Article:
Two basic types of aerosol delivery systems are used in veterinary practice: nebulizers and pressurized metered dose inhalers (MDIs). The two are distinct devices with different uses. In general, nebulizers deliver much smaller particles, allowing deeper respiratory penetration, and provide fluid along with the drug.1 MDI devices deliver drugs primarily to the larger airways.


Basic nebulizer types include jet nebulizers and electronic nebulizers. Modifications exist (e.g. spinning disk nebulizers, vibrating mesh nebulizers) to improve delivery or modulate particle size.

How they work. Jet nebulizers have a compressed air or oxygen source, a well into which fluid or a drug can be placed, and a baffle that when hit by the drug creates small particles. Jet nebulizers tend to be larger and sturdier than electronic nebulizers. Electronic nebulizers use membrane vibration to produce an aerosol and are much smaller since no air compressor is required. However, in my and other clinicians' experience, electronic nebulizers tend to malfunction more easily than jet nebulizers do.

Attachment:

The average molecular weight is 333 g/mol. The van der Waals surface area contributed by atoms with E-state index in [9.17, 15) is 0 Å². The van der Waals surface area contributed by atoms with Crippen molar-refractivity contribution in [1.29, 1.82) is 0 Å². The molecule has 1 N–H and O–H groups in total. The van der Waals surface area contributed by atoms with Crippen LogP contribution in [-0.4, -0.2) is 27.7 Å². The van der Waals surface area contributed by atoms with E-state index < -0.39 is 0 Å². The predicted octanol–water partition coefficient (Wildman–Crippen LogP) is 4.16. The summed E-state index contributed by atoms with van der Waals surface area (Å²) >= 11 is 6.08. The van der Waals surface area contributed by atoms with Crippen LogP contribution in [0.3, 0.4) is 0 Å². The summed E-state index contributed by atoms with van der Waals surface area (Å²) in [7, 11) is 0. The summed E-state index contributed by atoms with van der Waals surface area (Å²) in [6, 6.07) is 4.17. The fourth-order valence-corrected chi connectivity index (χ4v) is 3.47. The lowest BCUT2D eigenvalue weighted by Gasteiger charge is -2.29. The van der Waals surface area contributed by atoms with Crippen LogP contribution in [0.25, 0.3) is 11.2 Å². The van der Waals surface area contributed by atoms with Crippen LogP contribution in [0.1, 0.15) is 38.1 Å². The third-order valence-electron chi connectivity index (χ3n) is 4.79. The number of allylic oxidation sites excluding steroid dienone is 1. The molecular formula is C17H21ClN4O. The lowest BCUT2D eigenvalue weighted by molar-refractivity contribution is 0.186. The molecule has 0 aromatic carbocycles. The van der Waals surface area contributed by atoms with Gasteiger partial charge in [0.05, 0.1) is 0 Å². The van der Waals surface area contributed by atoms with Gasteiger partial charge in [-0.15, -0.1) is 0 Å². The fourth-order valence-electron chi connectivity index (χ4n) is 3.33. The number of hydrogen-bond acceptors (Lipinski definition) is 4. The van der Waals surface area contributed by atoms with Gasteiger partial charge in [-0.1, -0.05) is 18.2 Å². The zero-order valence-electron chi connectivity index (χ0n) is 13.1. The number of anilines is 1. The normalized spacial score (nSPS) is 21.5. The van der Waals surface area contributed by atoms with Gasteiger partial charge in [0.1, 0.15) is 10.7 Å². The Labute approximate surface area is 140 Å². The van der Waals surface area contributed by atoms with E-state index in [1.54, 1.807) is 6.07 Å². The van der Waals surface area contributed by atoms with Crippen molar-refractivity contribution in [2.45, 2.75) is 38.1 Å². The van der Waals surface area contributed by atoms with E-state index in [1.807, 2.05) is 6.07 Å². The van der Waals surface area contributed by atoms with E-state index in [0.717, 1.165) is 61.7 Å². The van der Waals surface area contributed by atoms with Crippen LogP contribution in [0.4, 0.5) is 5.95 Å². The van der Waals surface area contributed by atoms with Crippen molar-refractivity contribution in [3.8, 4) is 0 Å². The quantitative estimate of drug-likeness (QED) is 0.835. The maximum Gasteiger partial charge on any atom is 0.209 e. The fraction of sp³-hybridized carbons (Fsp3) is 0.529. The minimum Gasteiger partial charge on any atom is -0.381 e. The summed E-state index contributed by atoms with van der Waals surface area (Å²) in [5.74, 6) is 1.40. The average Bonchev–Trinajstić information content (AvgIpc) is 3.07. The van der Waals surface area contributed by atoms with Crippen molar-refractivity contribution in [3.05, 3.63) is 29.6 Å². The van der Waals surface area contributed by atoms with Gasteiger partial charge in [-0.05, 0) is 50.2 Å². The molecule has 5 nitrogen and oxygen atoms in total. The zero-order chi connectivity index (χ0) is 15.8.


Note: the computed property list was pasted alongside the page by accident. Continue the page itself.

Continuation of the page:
1. Portable electronic nebulizers can be adapted for use in pets by attaching a face mask.
Equipment needed. Both types of nebulizers are available in portable sizes at a modest price, suitable for use in veterinary hospitals and at home (e.g. Nebulizer compressor—Jorgensen Laboratories; NebulAir Veterinary Portable Ultrasonic Nebulizer or Vet Neb Express Nebulizer—various veterinary suppliers; nebulizers from human medical supply companies). The cost starts at less than $100 for a good nebulizer unit, and small ultrasonic or used jet nebulizers can be purchased for under $50. Alternatively, with a prescription, many respiratory supply pharmacies will rent nebulizers directly to clients and provide instructions for use.

2. Sturdy jet nebulizers are better-suited to use with tanks or tents (as seen here) than electronic nebulizers are. These systems work well for delivery of saline nebulization but result in inefficient delivery of nebulized medications.
Nebulized liquid can be administered to dogs and cats by face mask (Figure 1), by tent (Figure 2), in a closed aquarium-type container into which the animal is placed, or through an endotracheal or tracheotomy tube. Any of these routes are suitable for airway humidification by saline nebulization. In general, the more removed the particle generator is from the respiratory tract, the more the drug will be lost outside of the respiratory tract. For this reason, drug administration by nebulization is more effective by mask than by simply administering the drug into a tank containing the pet. Tank or tent drug delivery also results in marked drug wasting, and drug deposition on the fur allows oral ingestion after grooming.